CDC Guidelines

Coffee

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Last month, the Center for Disease Control’s National Institute of Occupational Safety and Health created a website that details the potential risk of exposure to diacetyl and 2,3-pentanedione during coffee roasting and processing and proposes exposure limits for workers. While research over the past decade has shown severe risks associated with flavorings that contain the two related compounds, which are produced naturally during roasting, tests showing unsafe levels in facilities that process unflavored coffee are relatively new.

Diacetyl and 2,3-pentanedione are both volatile compounds belonging to a larger category known as alpha-diketones, and they were often part of the chemical makeup of food flavorings. The danger of diacetyl first made headlines in 2000 when popcorn factory workers were shown to disproportionately suffer obliterative bronchiolitis, an irreversible and potentially fatal lung disease. Diacetyl was used in butter flavoring, and they caused scarring in the airways of workers’ lungs, marked by coughing and shortness of breath during even mild exertion. The flavorings that contained the chemicals have been largely abandoned by food processors, except in the coffee industry.

That was known. The new material released by NIOSH shows that there may be concern even for unflavored coffee processing facilities.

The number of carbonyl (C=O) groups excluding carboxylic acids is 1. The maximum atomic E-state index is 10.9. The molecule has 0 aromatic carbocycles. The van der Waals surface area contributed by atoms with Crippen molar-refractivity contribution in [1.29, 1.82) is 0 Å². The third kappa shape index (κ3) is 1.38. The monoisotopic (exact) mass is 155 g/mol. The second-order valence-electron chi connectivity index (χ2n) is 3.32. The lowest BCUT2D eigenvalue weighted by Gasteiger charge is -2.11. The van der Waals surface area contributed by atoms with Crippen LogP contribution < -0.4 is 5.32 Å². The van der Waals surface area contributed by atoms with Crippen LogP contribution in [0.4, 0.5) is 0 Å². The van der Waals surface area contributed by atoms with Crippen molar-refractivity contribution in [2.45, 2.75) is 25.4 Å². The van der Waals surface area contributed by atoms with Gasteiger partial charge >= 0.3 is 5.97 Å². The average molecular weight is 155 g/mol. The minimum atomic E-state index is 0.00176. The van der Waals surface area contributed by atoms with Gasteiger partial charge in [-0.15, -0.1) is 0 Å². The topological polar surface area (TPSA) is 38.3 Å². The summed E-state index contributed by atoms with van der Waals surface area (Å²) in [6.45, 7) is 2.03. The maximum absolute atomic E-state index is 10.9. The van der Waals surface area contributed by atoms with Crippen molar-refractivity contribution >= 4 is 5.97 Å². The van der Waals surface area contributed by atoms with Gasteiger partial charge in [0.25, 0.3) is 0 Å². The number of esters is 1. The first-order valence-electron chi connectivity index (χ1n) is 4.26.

I would certainly be appalled if people didn’t feel the need to follow up on this at all

A coffee processing plant in Texas first requested a health hazard evaluation by the NIOSH after five workers were diagnosed with obliterative bronchiolitis. Air sampling at the plant found elevated levels of diacetyl and 2,3-pentandione throughout the facility, particularly in areas where unflavored coffee was ground,  packaged,, or stored to off-gas. Elevated alpha-diketone levels were also found in areas where flavoring chemicals were added to roasted coffee.

“When you looked at the amount of diacetyl and 2,3-pentanedione in the non-flavored area and the flavored area and added them up cumulatively, [the chemical levels] were comparable in the flavored area and the non-flavored area,” says Dr. Rachel Bailey, a medical officer in the NIOSH Respiratory Health Division who helped lead the initial evaluation.

Bailey says that while the isolated case in Texas cannot be applied to all coffee processing facilities, levels were beyond the published NIOSH recommendations. Currently, NIOSH is conducting evaluations at ten other roasting facilities that include a range of building sizes and production volumes to better gauge what environmental factors might increase the presence of diacetyl and 2,3-pentandione in the workplace.

“What we’re learning when we go to all of these other facilities is what are the levels?” says Bailey. “Are they high? Is this particular plant [in Texas] an outlier, or is this something we’re going to see? We just don’t know until we look at more facilities.”

Until more evidence shows a pattern of elevated alpha-diketone levels in roasteries, coffee industry representatives aren’t ready to hit the panic button. “There is currently no epidemiology to suggest that there is even an unmodulated risk,” says Ric Rhinehart, executive director of the Specialty Coffee Association of America.